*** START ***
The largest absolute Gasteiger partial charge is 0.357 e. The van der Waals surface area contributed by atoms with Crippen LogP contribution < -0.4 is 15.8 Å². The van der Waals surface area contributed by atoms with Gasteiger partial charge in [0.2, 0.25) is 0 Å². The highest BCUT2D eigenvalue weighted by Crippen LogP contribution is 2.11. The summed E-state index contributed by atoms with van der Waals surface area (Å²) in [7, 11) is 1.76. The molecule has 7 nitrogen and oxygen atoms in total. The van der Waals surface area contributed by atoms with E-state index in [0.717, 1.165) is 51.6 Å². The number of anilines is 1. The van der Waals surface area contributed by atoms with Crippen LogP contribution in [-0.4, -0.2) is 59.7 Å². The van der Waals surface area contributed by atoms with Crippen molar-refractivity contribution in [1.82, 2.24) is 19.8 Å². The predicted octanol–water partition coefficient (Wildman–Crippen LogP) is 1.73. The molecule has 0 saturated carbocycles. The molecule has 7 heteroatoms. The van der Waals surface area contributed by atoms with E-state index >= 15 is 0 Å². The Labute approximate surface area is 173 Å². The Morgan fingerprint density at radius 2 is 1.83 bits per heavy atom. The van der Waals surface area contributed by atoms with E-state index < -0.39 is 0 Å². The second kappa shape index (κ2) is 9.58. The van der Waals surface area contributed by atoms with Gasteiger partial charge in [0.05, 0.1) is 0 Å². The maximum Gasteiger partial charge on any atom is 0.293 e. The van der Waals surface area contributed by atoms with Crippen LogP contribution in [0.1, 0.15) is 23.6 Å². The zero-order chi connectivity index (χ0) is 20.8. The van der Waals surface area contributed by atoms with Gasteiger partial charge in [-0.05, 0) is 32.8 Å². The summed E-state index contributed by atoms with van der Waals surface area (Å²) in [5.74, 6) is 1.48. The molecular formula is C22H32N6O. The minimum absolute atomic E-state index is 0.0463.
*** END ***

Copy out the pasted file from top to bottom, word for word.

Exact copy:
The largest absolute Gasteiger partial charge is 0.357 e. The van der Waals surface area contributed by atoms with Crippen LogP contribution < -0.4 is 15.8 Å². The van der Waals surface area contributed by atoms with Gasteiger partial charge in [0.2, 0.25) is 0 Å². The highest BCUT2D eigenvalue weighted by Crippen LogP contribution is 2.11. The summed E-state index contributed by atoms with van der Waals surface area (Å²) in [7, 11) is 1.76. The molecule has 7 nitrogen and oxygen atoms in total. The van der Waals surface area contributed by atoms with E-state index in [0.717, 1.165) is 51.6 Å². The number of anilines is 1. The van der Waals surface area contributed by atoms with Crippen LogP contribution in [-0.4, -0.2) is 59.7 Å². The van der Waals surface area contributed by atoms with Crippen molar-refractivity contribution in [1.82, 2.24) is 19.8 Å². The predicted octanol–water partition coefficient (Wildman–Crippen LogP) is 1.73. The molecule has 0 saturated carbocycles. The molecule has 7 heteroatoms. The van der Waals surface area contributed by atoms with E-state index >= 15 is 0 Å². The Labute approximate surface area is 173 Å². The Morgan fingerprint density at radius 2 is 1.83 bits per heavy atom. The van der Waals surface area contributed by atoms with E-state index < -0.39 is 0 Å². The second kappa shape index (κ2) is 9.58. The van der Waals surface area contributed by atoms with Gasteiger partial charge in [0.05, 0.1) is 0 Å². The maximum Gasteiger partial charge on any atom is 0.293 e. The van der Waals surface area contributed by atoms with Crippen LogP contribution in [0.1, 0.15) is 23.6 Å². The zero-order chi connectivity index (χ0) is 20.8. The van der Waals surface area contributed by atoms with Gasteiger partial charge in [-0.05, 0) is 32.8 Å². The summed E-state index contributed by atoms with van der Waals surface area (Å²) in [5.74, 6) is 1.48. The molecular formula is C22H32N6O. The minimum absolute atomic E-state index is 0.0463.